In a workshop I conducted last Sunday, one of the participants asked, “How do you encourage self-organization?” By some miracle, probably related to my being on every mailing list on anything related to sociocracy and governance, I received in my mailbox a link to an article on the Interaction Institute for Social Change. You guessed it on Tips for Encouraging Self-Organization by Curtis Ogden.
After some editing and additions, here are some ideas:
Encouraging Self Organization in the Environment
- Create spaces where people from different social and work groups encounter each other in the course of the day.
- Create open space and unscheduled time at home and the office.
In Meetings and Conversations
- Expect engagement with decisions by asking open-ended questions.
- Encourage people in finding their own answers
- Ask “What should we do next?” and “What haven’t we done?” to encourage curiosity and questioning.
- Reward innovation and risk-taking. Encourage making corrections and trying again.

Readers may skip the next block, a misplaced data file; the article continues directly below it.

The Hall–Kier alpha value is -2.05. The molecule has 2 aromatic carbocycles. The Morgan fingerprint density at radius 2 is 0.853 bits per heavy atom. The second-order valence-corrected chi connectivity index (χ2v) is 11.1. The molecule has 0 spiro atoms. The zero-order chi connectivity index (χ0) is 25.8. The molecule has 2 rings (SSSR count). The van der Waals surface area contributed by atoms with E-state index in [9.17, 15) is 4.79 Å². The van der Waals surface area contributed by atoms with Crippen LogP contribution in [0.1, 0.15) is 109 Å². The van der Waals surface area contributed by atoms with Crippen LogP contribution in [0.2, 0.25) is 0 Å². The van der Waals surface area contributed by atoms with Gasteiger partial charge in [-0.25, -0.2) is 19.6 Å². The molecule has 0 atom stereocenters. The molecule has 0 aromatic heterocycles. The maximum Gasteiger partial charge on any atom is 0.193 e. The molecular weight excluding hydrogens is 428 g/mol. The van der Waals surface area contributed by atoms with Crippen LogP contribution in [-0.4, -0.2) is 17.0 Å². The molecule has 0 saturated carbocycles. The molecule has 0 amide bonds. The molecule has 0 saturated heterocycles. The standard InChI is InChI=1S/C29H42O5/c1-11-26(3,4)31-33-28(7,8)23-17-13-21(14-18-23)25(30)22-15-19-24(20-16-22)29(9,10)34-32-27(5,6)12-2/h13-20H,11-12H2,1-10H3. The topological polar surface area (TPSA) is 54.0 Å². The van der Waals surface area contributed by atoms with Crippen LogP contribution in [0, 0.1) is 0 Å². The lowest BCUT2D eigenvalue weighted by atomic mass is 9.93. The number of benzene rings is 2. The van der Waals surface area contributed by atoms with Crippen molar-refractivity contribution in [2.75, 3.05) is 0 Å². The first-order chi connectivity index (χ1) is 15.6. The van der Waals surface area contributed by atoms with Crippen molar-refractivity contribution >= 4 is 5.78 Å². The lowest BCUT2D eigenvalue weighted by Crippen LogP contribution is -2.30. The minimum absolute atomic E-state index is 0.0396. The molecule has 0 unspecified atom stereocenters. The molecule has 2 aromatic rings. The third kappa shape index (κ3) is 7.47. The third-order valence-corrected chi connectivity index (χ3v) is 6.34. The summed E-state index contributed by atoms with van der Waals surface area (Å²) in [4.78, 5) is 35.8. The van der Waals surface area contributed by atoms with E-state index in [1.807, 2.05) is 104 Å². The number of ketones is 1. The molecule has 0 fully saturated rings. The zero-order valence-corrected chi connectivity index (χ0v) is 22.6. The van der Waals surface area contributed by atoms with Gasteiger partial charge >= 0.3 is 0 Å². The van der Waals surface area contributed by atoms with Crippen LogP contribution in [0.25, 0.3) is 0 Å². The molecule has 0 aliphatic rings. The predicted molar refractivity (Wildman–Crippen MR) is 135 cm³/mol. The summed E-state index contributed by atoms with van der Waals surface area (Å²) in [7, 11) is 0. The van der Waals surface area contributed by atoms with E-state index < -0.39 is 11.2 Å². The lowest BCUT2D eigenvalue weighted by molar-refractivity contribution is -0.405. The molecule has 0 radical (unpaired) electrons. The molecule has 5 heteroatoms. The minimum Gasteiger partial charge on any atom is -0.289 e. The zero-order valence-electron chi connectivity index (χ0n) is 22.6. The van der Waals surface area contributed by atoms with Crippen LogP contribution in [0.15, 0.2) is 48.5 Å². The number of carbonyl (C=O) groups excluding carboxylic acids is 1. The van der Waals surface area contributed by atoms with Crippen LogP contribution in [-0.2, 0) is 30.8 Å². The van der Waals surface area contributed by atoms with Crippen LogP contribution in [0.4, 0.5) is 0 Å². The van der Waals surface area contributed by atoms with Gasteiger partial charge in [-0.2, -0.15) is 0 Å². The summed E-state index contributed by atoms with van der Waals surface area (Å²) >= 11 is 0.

- Emphasize that we learn from mistakes. No mistakes, no risk, no innovation.
- Encourage people to focus on their strengths and collaborate with others who have different strengths.
- Actively share information. Practice transparency.
- Demonstrate self-organization in your own actions.
Most people are not encouraged to self-organize as children or adults. Most workplaces find self-organization disruptive. It’s hard to break the training of waiting for directions and not working outside them. Changing takes both expectation, insistence, and support. Support alone won’t do it.